Rest

Rest helps the injured area be cured fast. When you rest, you are promoting increased tissue rep[air thus repairing the tissue trauma which would also lead to the treatment of the disease.

Ice application

Using a towel, cover the ice and apply it to the affected site. This will allow vasoconstriction which will constrict the ruptured blood vessels thus preventing it from causing further hematoma.

Elevation of the affected site

Elevation of the affected site promotes proper venous return thereby inhibiting inflammation. This also improves the circulation of the affected site thus there will be increased in tissue repair.

Pain killers

For those who experiences pain during the event of manifesting this symptom, pain killers such as ibuprophen and other analgesics may be taken. This will reduce the pain felt by the patient and thus increase his or her comfort.

Heat application

This promotes vasodilatation and thus increases the circulation. Increased circulation will contribute to improved tissue perfusion which will lead to better healing mechanisms of the body.

Ecchymosis Pictures

ecchymosis picturesEcchymosis Pictures

source : beltina. org

 

ecchymosis picturesEcchymosis Photos

source : indianpediatrics .net

 

ecchymosis picturesEcchymosis Images

source : cheneyhs. org

 

 

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8 COMMENTS

  1. This was a very informative article. I was hospitalized for 5 days with acute pain of both lower legs due to a car accident (i.e. second air bags deployed into my legs on my mini van). The pain and burning feeling has been unbearable. The ER doctor diagnosed me with acute bilateral cellulitis. However, after three days of IV treatment with Vancomycin, the unit doctor changed my diagnosis to traumatic ecchymosis of the lower legs. I am afraid to go off the vancomycin, but I don’t have a choice because I was discharged today. For home, I was given Narco (for pain) and told to elevate my legs and put intermittent warm compresses on them and rest. Does this seem correct? I would appreciate all responses! Thank you in advance.

  2. My gosh, you most likely do have eccomosis in your lower legs! I say my forearms are “like hamburger inside,” meaning, of course, the damage done to them really screwed up the capillaries and flesh in my forearms–and your legs, as you describe them. No doctor has offered me any MEDICATION…just ice and pain killers. It has been over a year and a half since a male nurse attacked me and MY FOREARMS in a hospital with plastic hospital bracelets in Newport Beach, CA, threw me on the floor, stomped my stomach and picked up by my arm and BIT ME! I guess anything in a time of need! Plastic bracelets and me~~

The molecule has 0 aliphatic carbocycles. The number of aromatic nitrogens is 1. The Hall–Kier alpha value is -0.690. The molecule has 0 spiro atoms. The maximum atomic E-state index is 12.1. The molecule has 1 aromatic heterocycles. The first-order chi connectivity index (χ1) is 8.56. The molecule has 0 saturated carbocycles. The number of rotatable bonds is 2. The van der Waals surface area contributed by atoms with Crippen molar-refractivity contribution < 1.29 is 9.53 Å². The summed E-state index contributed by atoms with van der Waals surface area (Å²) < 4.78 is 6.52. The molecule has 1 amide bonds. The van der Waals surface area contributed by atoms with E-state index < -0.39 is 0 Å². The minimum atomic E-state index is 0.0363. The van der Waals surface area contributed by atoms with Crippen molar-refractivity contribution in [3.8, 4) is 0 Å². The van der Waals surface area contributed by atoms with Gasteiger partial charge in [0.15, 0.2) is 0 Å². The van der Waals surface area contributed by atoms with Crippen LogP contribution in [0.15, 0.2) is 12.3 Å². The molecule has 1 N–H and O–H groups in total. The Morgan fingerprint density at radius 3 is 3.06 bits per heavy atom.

I should think you, in fact, do have traumatic eccymosis of your lower legs. All “beat up inside.”
    Most of my information was that when the trauma was new or fairly new, ice would certainly help in calming down the pain and swelling and pain medication only had to be used. The worst now is that I cannot give blood from my left arm! Zero, nuttin’! And so far, no nurse/doctor has wanted to try my right arm! Strange…

  3. Alice, I had almost the same situation a few years back. I used homoeopathic arnica, which did help some. It took a long time to heal, and some bruised looking dents remained. But I wasn’t in pain. Then just a few months ago my ankle started hurting again and I was thinking I’d need to go back to the foot doctor when I happened to overhear a person at my local health food store talking about something interesting. It turned out to be diatomaceous earth. I started taking 1 teaspoon in water once a day and worked myself up to 1 tablespoon three times a day. Within 2 or 3 weeks I had to remind myself that my foot had hurt at all. Don’t know if this would help you, but I sure did find myself thinking that I wish I had known about this when I first hurt my leg. Best of luck to you.

  4. I have several eccymosises on my arms, mostly my right arm. I believe I read someplace that Synthroid or similar thyroid meds can cause eccymosis. I would be most grateful for any further info re: caused by certain meds.

    Thank you